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As Teachers Return To The Classroom During COVID-19, Some Worry About Their Mental Health

Natalie Krebs
Andrea Ward is an eighth grade teacher at Johnston Middle School. She says she's been worried about making sure her students are safe and are getting engaging lessons during COVID-19.

Teaching is already challenging enough without a pandemic shaking up how the classroom operates. As Iowa’s schools start to reopen, many districts are focused on keeping their staff and students safe from COVID-19. But it’s also taking a toll on teachers’ mental health.

Eighth grade language arts teacher Andrea Ward’s classroom looks much different this year.

In her Johnston Middle School classroom, eight tables spaced apart across the room with just two chairs at each. A table full of cleaning products and hand sanitizer is by the door under a list of class rules.

"Where normally I would have a mess of papers and things that I need to get back to students, it's just going to be our sanitizing products," Ward said.

Ward has spent months preparing her classroom to return amid COVID-19, and she said she’s incredibly anxious about it. She motions to a smartwatch on her wrist noting that her heart rate is twice what it normally is.

"Because I'm thinking of all the things that I can't forget, all the things that are going to be completely different this year, which to be honest, is almost everything," she said.

As teachers head back to the classroom, many are facing a growing list of stressors whether that’s keeping students socially distant or engaged through an iPad.

"They're already feeling the stress and the burnout the way that they would at the end of a school year," said Jennifer Ulie-Wells, the executive director of Please, Pass the Love, a Des Moines-based non-profit that focuses on mental health in schools. "So that's not a recipe for success, and we know that that, you know, is probably not going to end well."

Ulie-Wells said she's been doing mental health training for teachers across the state to help them cope with the extra pressure.

Jessie Todd, an instructional mentor at the Johnston Community School District, said she’s really worried about teacher burn out.

"I worry that some people, it might be so hard for them to work in this environment that they might just mentally check out," she said.

Natalie Krebs
A sign at Johnston Middle School reminds students how to prevent the spread of COVID-19. Under state rules, the district must offer at least 50 percent of its classes in person.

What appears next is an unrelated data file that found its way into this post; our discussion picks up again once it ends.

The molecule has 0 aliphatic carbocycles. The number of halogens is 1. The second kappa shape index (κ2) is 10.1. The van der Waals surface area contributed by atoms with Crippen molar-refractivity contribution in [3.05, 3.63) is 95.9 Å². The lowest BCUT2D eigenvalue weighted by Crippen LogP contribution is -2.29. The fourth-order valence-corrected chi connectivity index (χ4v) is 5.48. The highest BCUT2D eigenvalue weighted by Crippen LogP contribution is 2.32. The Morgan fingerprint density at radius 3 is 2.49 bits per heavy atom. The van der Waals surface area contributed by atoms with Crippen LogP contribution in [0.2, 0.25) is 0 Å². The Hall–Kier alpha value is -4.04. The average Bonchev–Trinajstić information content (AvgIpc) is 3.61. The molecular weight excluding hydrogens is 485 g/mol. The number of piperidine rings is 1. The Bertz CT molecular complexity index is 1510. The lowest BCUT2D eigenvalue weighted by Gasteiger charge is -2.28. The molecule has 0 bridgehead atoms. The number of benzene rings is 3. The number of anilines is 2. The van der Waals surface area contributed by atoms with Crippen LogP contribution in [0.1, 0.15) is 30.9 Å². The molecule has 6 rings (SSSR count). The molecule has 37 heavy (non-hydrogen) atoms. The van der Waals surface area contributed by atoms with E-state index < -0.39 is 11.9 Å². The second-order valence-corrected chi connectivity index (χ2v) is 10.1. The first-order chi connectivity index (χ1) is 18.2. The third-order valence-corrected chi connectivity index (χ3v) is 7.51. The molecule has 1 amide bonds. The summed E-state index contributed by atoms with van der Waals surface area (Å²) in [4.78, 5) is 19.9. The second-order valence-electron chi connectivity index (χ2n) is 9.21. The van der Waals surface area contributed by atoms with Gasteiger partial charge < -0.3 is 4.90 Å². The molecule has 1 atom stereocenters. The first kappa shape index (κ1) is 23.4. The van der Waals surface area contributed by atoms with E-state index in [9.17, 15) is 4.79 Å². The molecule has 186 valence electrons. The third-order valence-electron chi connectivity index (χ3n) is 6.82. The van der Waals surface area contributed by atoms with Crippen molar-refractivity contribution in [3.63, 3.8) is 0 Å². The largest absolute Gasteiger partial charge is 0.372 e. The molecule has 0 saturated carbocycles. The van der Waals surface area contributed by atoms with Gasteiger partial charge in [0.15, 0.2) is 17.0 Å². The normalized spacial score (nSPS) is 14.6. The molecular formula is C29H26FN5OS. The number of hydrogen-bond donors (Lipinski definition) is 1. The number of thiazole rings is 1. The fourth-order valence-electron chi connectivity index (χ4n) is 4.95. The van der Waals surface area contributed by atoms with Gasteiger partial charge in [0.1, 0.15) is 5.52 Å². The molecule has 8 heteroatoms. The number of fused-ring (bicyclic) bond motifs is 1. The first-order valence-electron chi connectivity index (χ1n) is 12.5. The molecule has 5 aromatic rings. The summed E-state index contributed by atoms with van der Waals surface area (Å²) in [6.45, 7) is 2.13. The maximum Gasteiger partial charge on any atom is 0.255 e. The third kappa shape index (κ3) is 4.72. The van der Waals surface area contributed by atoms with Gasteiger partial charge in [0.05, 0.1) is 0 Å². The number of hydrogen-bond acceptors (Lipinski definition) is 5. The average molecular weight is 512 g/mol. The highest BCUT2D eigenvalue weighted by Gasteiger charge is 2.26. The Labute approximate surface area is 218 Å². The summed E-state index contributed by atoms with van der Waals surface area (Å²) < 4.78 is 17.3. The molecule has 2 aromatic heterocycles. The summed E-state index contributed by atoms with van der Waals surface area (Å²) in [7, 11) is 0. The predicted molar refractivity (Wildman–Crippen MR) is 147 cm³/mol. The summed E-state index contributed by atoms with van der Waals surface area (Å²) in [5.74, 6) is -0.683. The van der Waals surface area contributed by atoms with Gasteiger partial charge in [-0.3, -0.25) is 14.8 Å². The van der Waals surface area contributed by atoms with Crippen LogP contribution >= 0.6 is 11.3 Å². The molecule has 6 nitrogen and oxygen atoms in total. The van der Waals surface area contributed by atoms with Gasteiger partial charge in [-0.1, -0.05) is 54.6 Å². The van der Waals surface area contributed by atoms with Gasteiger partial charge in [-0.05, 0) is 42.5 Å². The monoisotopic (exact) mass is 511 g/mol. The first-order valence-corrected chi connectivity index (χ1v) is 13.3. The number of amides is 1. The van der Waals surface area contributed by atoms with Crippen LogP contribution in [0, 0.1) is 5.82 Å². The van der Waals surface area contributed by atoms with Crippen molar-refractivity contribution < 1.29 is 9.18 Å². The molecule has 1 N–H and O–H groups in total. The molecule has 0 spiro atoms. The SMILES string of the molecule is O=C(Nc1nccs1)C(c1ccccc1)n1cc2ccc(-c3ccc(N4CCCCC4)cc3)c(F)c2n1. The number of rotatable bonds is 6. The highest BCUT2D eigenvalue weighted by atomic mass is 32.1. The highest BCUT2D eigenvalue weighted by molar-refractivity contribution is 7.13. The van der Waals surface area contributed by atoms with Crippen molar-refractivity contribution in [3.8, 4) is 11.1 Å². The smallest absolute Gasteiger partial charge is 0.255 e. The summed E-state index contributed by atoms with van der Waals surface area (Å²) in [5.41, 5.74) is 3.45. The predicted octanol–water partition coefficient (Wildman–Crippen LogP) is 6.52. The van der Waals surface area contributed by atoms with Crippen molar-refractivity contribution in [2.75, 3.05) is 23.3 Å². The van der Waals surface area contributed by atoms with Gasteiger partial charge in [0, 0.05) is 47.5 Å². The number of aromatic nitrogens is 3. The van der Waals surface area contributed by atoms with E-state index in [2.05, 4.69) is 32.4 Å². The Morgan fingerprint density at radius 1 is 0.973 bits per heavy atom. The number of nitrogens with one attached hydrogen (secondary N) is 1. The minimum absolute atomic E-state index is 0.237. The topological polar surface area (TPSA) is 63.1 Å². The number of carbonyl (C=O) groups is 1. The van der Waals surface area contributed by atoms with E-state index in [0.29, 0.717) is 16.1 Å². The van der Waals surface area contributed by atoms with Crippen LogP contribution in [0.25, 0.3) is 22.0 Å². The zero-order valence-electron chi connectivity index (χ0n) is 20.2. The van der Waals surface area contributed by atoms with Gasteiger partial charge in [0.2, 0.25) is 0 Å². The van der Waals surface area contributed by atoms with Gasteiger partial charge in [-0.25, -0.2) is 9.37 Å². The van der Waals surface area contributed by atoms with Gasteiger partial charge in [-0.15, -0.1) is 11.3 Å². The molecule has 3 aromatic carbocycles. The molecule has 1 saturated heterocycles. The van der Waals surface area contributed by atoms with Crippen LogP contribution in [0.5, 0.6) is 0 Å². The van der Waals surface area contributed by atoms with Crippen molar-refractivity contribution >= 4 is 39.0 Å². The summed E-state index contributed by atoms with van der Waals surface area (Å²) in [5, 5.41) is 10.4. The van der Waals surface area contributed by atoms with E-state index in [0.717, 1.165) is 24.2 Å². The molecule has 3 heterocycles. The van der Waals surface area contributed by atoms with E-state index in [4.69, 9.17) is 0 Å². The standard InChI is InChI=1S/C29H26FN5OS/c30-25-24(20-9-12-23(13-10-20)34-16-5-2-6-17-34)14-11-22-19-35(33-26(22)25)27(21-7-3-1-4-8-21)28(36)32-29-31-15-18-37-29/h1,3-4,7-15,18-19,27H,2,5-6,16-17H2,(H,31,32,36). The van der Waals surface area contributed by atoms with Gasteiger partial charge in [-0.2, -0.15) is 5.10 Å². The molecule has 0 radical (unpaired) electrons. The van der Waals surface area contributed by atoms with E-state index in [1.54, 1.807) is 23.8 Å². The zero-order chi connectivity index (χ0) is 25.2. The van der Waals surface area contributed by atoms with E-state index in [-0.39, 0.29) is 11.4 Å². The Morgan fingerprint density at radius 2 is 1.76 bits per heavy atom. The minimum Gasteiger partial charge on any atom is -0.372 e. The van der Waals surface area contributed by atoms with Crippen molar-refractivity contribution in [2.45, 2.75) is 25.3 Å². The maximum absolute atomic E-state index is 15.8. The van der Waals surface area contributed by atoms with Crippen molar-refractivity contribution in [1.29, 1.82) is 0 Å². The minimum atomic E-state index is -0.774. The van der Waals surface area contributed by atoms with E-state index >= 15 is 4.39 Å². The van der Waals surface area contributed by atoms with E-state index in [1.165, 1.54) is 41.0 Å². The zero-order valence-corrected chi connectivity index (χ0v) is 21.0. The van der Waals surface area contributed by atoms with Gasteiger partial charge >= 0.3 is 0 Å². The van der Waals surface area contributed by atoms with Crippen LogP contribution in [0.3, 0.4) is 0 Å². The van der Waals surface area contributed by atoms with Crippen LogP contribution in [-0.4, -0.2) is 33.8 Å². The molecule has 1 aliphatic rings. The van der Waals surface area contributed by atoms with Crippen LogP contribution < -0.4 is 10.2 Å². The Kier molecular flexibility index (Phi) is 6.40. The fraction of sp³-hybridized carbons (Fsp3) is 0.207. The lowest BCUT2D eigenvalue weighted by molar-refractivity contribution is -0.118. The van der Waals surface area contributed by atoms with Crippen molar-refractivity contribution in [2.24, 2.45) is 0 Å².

Todd normally works to support new, inexperienced teachers, but this summer she worked on the district's staff well-being support team. She said she’s really pushing staff to use the district’s free counseling service.

"We're just making it really available, like, hey, it's on the new teacher website, and look, it's in your building. And every instructional coach has the phone number, right on their door, you know, just putting it there," Todd said.

But getting teachers to seek emotional and mental support can be really hard.

"There's stigma associated with getting help," said Chris Wilson, the student well-being coordinator for the Johnston Community School District. "One thing that I've really talked to a lot of people about and then I think for myself personally, is feeling overwhelmed and stressed and anxious right now is your body's normal, natural response to what's going on. It doesn't mean you have a mental health condition."

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Some teachers are reporting feeling overwhelmed and stressed as they navigate between preparing for socially distant in person instruction and online classes.

At the end of July, Gov. Kim Reynolds announced districts in counties with a positivity rate below 15 percent would be required to have at least half their classes in person. This meant some of the state’s districts had to abruptly shift their plans.

This conflict between state and local control has been really hard on teachers, according to Mike Beranek, the president of the Iowa State Education Association.

"They are very concerned about the safety and health of their students and as well as themselves," Beranek said, "and seeing that their own local school board can't make the decisions for their community is very concerning to them."

Last month, the Iowa State Education Association sued the state over its requirements for schools to go online.

Several districts across the state have already announced COVID-19 cases resulting in quickly shifting to virtual learning.

Sarah Valle, a choir teacher at the Davenport Community School District, said her district had initially been looking at starting the school year mostly online. But the state’s requirements mean Valle will have to return full time to the classroom. She worries about an outbreak.

"We're knowingly being put in the situation where we will be exposed -- chances are somebody in my building will be exposed -- when we could be doing it a different way," she said.

Valle, who has taught for 13 years, said this stress has made her not want to go back at all this year.

"If it were feasible for me to not teach this year, I would do it. Not because I don't love it, but I'm just that scared," she said.

But Valle said it’s not feasible to her to take a leave. So she said she’s relying on friends and family for emotional support as she heads back into school this month.

Natalie Krebs is IPR's Health Reporter